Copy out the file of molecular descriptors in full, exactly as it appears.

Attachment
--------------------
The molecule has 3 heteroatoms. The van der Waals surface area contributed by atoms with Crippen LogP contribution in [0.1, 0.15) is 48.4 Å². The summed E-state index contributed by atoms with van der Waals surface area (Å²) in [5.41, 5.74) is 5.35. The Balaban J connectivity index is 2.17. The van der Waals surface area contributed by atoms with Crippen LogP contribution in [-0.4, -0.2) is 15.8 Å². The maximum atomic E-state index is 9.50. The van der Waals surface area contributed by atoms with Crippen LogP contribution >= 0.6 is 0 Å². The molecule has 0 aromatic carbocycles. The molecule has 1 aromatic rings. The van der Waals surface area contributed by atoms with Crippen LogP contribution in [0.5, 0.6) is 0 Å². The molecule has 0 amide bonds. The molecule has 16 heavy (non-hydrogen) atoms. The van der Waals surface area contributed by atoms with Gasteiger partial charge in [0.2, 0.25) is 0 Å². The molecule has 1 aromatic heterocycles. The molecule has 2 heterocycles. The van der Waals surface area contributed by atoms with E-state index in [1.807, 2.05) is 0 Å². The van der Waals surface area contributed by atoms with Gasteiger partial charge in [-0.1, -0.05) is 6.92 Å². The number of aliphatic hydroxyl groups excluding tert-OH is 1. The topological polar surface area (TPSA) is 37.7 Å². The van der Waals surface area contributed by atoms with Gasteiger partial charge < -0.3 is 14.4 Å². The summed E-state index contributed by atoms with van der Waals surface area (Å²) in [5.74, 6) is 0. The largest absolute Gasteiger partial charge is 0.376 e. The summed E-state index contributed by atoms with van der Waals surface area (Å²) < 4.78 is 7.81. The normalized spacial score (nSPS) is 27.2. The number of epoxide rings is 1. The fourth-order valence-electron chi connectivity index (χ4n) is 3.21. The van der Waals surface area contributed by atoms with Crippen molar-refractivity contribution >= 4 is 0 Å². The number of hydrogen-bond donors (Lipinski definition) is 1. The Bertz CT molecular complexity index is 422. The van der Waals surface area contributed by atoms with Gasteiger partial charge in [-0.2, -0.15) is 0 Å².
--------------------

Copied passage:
The molecule has 3 heteroatoms. The van der Waals surface area contributed by atoms with Crippen LogP contribution in [0.1, 0.15) is 48.4 Å². The summed E-state index contributed by atoms with van der Waals surface area (Å²) in [5.41, 5.74) is 5.35. The Balaban J connectivity index is 2.17. The van der Waals surface area contributed by atoms with Crippen LogP contribution in [-0.4, -0.2) is 15.8 Å². The maximum atomic E-state index is 9.50. The van der Waals surface area contributed by atoms with Crippen LogP contribution >= 0.6 is 0 Å². The molecule has 0 aromatic carbocycles. The molecule has 1 aromatic rings. The van der Waals surface area contributed by atoms with Crippen LogP contribution in [0.5, 0.6) is 0 Å². The molecule has 0 amide bonds. The molecule has 16 heavy (non-hydrogen) atoms. The van der Waals surface area contributed by atoms with Gasteiger partial charge in [0.2, 0.25) is 0 Å². The molecule has 1 aromatic heterocycles. The molecule has 2 heterocycles. The van der Waals surface area contributed by atoms with E-state index in [1.807, 2.05) is 0 Å². The van der Waals surface area contributed by atoms with Gasteiger partial charge in [-0.1, -0.05) is 6.92 Å². The number of aliphatic hydroxyl groups excluding tert-OH is 1. The topological polar surface area (TPSA) is 37.7 Å². The van der Waals surface area contributed by atoms with Gasteiger partial charge < -0.3 is 14.4 Å². The summed E-state index contributed by atoms with van der Waals surface area (Å²) in [5.74, 6) is 0. The largest absolute Gasteiger partial charge is 0.376 e. The summed E-state index contributed by atoms with van der Waals surface area (Å²) < 4.78 is 7.81. The normalized spacial score (nSPS) is 27.2. The number of epoxide rings is 1. The fourth-order valence-electron chi connectivity index (χ4n) is 3.21. The van der Waals surface area contributed by atoms with Crippen molar-refractivity contribution >= 4 is 0 Å². The number of hydrogen-bond donors (Lipinski definition) is 1. The Bertz CT molecular complexity index is 422. The van der Waals surface area contributed by atoms with Gasteiger partial charge in [-0.2, -0.15) is 0 Å².